He’s been doing a lot of interviews lately, and it’s interesting how each one differs based on the interviewers approach. Moyers begins with the election and touches on several issues from the popular media, including Bill O’Reilly’s rant….
Video is at Bill Moyers site (Dec 28), and transcript here.
[Diaz:] .. there is an enormous gap between the way the country presents itself and imagines itself and projects itself and the reality of this country. Whether we’re talking about the Latino community in North Carolina. Whether we’re talking about a very active and I think in some ways very out queer community across the United States. Or whether we’re talking about an enormous body of young voters who are either ignored or sort of pandered to or in some ways, you know, kind of distorted, I think that what we’re having is a new country emerging that’s been in the making for a long time, and that in different regions we’ve already seen its face. But I think for the first time sort of revealed itself more fully to the entire country.
BILL MOYERS: Are there no honest mirrors reflecting back to us what you just talked about?
JUNOT DÍAZ: Sure. But, you know, you’ve got to really be interested in that. And sometimes your mindset, you know, doesn’t allow you to see it. I mean, how many people do I know who work in a building where every single person who makes that building possible is Latino, you know? And yet, when you ask them, “Do you know any Latinos?” they’re like, “Nah, really, the Latino community’s growing?” And yet everybody that holds the door, all the way up to the guys who run the mechanical systems in the building. And so, of course, I do think that there’s already for some folks that old story that we’ve been carrying about ourselves that gets reinforced every day in the news and every day on television, in the movies, and even in the culture of books, that old story is tenacious. And it’s hard to kind of move that enormous boulder in a new direction.
Interview continues here.
Check out this thoughtful analysis of the 2012 election by Gihan Perera and Manuel Pastor at Colorlines. You should be checking Colorlines regularly for excellent academically-grounded analysis….
On Florida’s last day of early voting, I was visiting polls making sure things were running smoothly. When I arrived at the the North Dade Regional Library, 850 people were patiently waiting in line, and many more were rushing to join before the poll shut down. With two minutes left before closing, poll workers made their way to the end of the snaking queue to stop anyone else from joining. A woman pulled up and pleaded with poll workers to give her time to find parking, but they said it was impossible. We looked at each other—and even though we were complete strangers, she threw me her keys and scrambled to join the line without looking back. I jumped in and drove off to find parking. Later, I found her in line to return her keys. We said nothing to each other, but we didn’t need to—we knew what this was about. One of our organizers gave her a card, and she called the offices of Florida New Majority two days later to report that she voted at 12:34 am. And she asked us: what’s next?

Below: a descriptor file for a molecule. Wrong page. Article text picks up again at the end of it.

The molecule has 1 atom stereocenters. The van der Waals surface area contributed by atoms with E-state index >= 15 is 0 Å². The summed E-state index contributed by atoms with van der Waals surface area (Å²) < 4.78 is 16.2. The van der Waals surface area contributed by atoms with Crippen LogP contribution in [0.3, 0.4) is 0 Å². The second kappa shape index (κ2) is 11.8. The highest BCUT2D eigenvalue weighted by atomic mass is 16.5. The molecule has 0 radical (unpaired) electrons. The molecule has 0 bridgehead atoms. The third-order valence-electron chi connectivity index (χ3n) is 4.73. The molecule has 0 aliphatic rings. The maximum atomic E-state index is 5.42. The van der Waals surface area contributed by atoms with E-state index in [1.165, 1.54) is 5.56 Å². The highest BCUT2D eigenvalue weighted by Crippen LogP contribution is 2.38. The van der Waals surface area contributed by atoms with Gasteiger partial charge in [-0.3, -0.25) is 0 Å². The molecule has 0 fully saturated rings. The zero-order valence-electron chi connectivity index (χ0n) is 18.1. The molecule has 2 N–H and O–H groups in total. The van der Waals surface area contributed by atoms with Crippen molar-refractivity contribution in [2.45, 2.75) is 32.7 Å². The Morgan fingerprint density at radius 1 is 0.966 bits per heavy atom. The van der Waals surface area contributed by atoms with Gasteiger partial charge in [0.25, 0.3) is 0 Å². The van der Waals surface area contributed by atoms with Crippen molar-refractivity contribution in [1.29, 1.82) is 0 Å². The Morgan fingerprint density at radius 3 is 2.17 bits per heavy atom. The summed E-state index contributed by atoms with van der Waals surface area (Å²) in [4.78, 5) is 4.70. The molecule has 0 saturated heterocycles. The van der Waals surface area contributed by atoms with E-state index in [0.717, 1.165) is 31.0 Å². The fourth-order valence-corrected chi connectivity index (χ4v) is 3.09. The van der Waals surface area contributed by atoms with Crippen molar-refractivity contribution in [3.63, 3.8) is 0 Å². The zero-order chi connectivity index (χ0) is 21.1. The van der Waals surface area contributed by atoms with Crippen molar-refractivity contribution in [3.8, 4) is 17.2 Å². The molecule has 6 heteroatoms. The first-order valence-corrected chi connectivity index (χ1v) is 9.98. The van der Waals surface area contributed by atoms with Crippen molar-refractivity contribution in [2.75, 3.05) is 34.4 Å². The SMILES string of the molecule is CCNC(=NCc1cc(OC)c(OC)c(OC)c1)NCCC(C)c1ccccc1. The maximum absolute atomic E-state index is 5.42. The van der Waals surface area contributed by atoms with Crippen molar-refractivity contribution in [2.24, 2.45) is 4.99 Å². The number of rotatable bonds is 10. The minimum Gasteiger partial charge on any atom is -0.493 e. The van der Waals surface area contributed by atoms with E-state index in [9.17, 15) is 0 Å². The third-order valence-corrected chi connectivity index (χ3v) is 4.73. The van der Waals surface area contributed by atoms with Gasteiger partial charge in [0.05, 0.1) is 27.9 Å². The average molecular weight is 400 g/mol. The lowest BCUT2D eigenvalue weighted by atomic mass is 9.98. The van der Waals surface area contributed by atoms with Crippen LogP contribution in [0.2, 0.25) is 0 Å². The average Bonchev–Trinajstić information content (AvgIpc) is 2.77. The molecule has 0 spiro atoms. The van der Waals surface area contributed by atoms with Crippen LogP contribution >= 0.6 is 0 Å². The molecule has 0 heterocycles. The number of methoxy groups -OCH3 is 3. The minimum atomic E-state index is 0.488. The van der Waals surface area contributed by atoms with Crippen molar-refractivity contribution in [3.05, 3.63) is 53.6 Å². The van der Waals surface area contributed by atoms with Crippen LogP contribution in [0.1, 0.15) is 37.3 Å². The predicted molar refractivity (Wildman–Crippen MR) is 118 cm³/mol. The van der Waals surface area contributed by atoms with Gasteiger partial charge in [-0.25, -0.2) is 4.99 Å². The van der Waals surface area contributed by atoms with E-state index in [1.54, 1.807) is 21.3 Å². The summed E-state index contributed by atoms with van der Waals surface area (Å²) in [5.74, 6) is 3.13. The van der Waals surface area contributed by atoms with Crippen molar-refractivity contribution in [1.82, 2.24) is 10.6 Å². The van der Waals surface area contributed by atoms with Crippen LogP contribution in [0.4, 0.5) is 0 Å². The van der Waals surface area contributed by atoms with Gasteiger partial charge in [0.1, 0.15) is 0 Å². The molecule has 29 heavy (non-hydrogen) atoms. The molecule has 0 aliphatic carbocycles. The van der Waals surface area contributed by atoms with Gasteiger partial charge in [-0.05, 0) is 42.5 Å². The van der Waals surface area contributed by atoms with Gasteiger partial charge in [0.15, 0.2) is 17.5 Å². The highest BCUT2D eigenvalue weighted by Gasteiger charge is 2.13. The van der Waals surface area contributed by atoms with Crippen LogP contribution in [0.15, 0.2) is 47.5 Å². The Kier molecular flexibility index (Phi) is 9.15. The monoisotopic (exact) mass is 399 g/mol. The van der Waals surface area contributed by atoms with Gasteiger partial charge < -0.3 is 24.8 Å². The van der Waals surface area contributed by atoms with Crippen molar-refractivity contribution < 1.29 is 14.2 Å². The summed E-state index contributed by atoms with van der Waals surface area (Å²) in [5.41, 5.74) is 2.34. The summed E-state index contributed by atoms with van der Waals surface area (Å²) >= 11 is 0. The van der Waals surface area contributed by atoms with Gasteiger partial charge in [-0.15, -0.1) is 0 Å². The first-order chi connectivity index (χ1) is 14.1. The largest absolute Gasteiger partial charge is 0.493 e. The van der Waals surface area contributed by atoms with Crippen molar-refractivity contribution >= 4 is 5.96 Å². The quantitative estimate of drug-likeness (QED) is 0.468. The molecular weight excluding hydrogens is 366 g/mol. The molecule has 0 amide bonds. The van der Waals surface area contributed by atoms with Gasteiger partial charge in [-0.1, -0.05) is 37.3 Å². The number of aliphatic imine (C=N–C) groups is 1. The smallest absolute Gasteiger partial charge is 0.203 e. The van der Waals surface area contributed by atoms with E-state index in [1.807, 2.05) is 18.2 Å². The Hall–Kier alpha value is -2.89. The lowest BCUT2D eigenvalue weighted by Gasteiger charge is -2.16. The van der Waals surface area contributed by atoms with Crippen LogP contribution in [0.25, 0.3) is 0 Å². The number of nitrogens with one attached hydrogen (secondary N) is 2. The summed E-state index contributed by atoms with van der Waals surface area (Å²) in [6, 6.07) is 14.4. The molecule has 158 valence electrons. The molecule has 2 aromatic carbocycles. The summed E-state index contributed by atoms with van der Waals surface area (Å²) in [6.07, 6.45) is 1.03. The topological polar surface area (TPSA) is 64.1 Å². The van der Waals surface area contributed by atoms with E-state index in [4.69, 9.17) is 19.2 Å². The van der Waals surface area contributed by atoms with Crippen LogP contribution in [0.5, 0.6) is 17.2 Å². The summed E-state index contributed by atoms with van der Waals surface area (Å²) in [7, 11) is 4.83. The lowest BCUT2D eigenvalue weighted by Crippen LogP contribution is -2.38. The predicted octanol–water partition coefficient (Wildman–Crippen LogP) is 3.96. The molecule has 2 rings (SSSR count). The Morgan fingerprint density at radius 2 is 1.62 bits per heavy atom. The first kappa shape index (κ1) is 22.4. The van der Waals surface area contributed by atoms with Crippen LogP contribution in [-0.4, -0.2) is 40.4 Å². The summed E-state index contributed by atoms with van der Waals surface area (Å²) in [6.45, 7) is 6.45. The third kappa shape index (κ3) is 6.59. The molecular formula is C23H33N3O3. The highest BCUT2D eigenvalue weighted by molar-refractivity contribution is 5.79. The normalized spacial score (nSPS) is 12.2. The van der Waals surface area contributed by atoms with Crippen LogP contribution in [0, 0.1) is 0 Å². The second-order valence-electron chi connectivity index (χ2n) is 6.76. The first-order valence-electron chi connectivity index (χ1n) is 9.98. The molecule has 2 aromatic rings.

In a sense, the results of this year’s presidential election were perplexing. How could a president with an economy in the doldrums, an energized opposition, and an approval rating that had been sagging for years actually pull off a re-election victory? Was it the early branding of Mitt Romney as a vulture capitalist? Was it the Latino reaction to an anti-immigrant tone? Was it the sophisticated data mavens in Chicago who combined behavioral science with “big data” methods to facilitate a remarkably accurate approach to voter targeting?
All those reasons make some sense; all contributed to President Obama’s victory in November. But there was something else happening on the ground that all these analyses miss—and by missing it, fail to capture a reality that we need to understand in order to push the racial justice movement forward in years to come: this time, it wasn’t just about Obama.
Articles continues here
From New American Media, an interview by David Bacon with Lorena Hernandez, a young farm worker and single mother from Oaxaca, Mexico who currently lives in Madera, Calif., with her daughter and aunt.
MADERA, Calif.–To go pick blueberries I have to get up at four in the morning. First I make my lunch to take with me, and then I get dressed for work. For lunch I eat whatever there is in the house, mostly bean tacos. Then the ritero, the person who gives me a ride to work, picks me up at 20 minutes to five.
I work as long as my body can take it, usually until 2:30 in the afternoon. Then the ritero gives me a ride home, and I get there by 3:30 or 4 in the afternoon. By then I’m really tired.
I pay $8 each way to get to work and back home. Right now they’re paying $6 for each bucket of blueberries you pick, so I have to fill almost three buckets just to cover my daily ride. The contractor I work for, Elias Hernandez, hooks us up with the riteros. He’s the contractor for 50 of us farm workers picking blueberries, and I met him when a friend of my aunt gave me his number.
I’ve known Elias two years now, since the first time we worked putting plastic on the grape vines. On that job, which lasts a month, we put pieces of plastic over the vines so that it looks like an igloo. They do this so the grapes won’t burn from the frost. The grapes are almost ready to pick when we do this, but we don’t pick them. Other people come after us to do that.
I pick grapes for raisins or wine with another contractor. I’ve worked with many contractors doing many different jobs. Sometimes I work a lot with the same contractor, but sometimes it changes — it depends on how they treat me. I also try to find work that’s easier. To me the contractors are all the same, but some treat us better than others, so I go with them.
Interview continues at New American Media